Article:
Several California cities and counties, including San Francisco and Los Angeles, sued Microsoft Friday.
They accused the software giant of illegally charging inflated prices for its products because of monopoly control of the personal computer operating system market.
The local governments are asking a judge to make the case a class action on behalf of all California cities and counties. If a judge approves the lawsuit as a class action and Microsoft is found liable, the Redmond, Wash.-based company could be liable for many millions of dollars, perhaps billions.
"It's anticompetitive, it's predatory, and it denies consumers, and in this case taxpayers, the benefits of innovation that a free marketplace should provide," said San Francisco City Attorney Dennis Herrera. "Taxpayers no less than consumers have been victimized by Microsoft's misconduct, and we are seeking a just resolution with our lawsuit today."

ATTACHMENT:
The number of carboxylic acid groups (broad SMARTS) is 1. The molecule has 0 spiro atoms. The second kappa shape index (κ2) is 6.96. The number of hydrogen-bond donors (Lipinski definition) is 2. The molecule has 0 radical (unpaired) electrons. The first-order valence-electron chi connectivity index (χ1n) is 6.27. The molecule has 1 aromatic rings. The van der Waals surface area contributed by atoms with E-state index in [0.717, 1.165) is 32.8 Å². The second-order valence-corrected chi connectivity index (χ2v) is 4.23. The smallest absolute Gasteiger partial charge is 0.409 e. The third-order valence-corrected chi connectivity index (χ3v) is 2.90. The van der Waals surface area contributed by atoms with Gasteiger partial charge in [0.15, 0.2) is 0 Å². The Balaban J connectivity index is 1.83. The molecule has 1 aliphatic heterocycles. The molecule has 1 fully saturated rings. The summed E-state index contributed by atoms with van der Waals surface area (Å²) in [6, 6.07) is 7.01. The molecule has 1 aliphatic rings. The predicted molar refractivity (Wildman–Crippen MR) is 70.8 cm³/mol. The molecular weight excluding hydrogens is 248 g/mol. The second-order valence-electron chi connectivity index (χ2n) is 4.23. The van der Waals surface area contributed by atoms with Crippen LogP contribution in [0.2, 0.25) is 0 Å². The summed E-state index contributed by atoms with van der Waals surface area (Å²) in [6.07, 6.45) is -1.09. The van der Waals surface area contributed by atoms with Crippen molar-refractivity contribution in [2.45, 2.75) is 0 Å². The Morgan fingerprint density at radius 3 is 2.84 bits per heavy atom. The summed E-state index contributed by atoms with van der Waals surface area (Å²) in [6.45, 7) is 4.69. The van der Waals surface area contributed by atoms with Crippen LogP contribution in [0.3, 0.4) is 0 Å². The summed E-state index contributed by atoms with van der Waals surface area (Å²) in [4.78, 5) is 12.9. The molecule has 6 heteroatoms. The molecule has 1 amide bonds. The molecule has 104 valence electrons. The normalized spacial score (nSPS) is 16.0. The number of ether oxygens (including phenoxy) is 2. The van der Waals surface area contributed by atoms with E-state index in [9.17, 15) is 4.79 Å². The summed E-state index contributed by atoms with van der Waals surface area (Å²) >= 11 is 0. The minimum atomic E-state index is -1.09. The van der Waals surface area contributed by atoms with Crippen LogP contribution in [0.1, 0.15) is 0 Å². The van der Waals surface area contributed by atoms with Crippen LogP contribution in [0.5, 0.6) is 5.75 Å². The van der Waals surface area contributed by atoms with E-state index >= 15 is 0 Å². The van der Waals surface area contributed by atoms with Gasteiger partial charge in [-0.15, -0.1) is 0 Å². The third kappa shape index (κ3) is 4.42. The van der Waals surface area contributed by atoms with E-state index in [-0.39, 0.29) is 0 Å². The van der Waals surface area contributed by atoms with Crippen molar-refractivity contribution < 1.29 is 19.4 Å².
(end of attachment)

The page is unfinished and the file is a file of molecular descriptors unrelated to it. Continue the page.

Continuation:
Microsoft spokeswoman Stacy Drake said the company's lawyers hadn't fully reviewed the lawsuit, but she defended the company's prices.
"We value our relationships with these cities and have been grateful for the opportunity to provide them with great software at reasonable prices," Drake said. "We firmly believe that we have provided very competitive prices and great solutions to our customers. In fact, we've built our business on delivering innovative software at low prices, and have been the market leader in reducing prices while increasing the value contained in software."
The lawsuit filed in San Francisco Superior Court is the latest in a string of similar actions brought against Microsoft across the country.
Last month, a San Francisco Superior Court judge granted final approval to a $1.1 billion settlement between Microsoft and California consumers who accused the company of violating state antitrust and unfair competition laws"nearly the same accusation made in the lawsuit filed Friday.
What's more, similar class-action lawsuits were filed in at least 16 other states on behalf of consumers. The company has agreed to settle 12 of those cases, including a $104 million settlement in Arizona and a $34 million settlement in Massachusetts.
They're separate from the antitrust case that Microsoft settled in 2002 with the Justice Department and several states.
The municipalities want compensation for all Microsoft Windows operating systems and such products as Microsoft Word and Excel they bought as far back as Feb. 18, 1995.